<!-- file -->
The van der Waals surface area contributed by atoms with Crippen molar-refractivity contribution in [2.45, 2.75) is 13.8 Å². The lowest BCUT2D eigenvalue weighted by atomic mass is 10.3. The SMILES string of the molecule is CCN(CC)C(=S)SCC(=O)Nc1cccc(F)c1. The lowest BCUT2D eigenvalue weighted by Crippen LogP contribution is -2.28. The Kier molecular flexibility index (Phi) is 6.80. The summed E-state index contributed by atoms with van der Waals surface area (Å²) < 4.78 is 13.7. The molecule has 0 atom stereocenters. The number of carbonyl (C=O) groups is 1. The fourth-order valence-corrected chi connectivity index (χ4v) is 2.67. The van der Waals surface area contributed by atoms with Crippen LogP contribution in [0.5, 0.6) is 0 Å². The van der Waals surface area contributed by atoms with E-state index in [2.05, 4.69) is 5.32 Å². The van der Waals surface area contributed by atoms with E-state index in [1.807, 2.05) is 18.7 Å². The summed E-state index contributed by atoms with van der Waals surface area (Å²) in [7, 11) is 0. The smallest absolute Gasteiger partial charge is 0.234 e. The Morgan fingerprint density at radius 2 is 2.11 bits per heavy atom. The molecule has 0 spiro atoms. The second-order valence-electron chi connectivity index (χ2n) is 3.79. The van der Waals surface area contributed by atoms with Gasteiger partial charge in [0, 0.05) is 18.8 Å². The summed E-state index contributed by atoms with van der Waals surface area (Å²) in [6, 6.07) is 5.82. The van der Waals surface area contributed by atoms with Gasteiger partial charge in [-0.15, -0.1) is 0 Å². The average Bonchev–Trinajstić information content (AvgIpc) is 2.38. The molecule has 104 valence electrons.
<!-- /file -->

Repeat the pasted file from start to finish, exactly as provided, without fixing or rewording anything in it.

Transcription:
The van der Waals surface area contributed by atoms with Crippen molar-refractivity contribution in [2.45, 2.75) is 13.8 Å². The lowest BCUT2D eigenvalue weighted by atomic mass is 10.3. The SMILES string of the molecule is CCN(CC)C(=S)SCC(=O)Nc1cccc(F)c1. The lowest BCUT2D eigenvalue weighted by Crippen LogP contribution is -2.28. The Kier molecular flexibility index (Phi) is 6.80. The summed E-state index contributed by atoms with van der Waals surface area (Å²) < 4.78 is 13.7. The molecule has 0 atom stereocenters. The number of carbonyl (C=O) groups is 1. The fourth-order valence-corrected chi connectivity index (χ4v) is 2.67. The van der Waals surface area contributed by atoms with Crippen LogP contribution in [0.5, 0.6) is 0 Å². The van der Waals surface area contributed by atoms with E-state index in [2.05, 4.69) is 5.32 Å². The van der Waals surface area contributed by atoms with E-state index in [1.807, 2.05) is 18.7 Å². The summed E-state index contributed by atoms with van der Waals surface area (Å²) in [7, 11) is 0. The smallest absolute Gasteiger partial charge is 0.234 e. The Morgan fingerprint density at radius 2 is 2.11 bits per heavy atom. The molecule has 0 spiro atoms. The second-order valence-electron chi connectivity index (χ2n) is 3.79. The van der Waals surface area contributed by atoms with Gasteiger partial charge in [0, 0.05) is 18.8 Å². The summed E-state index contributed by atoms with van der Waals surface area (Å²) in [6, 6.07) is 5.82. The van der Waals surface area contributed by atoms with Gasteiger partial charge in [-0.15, -0.1) is 0 Å². The average Bonchev–Trinajstić information content (AvgIpc) is 2.38. The molecule has 104 valence electrons.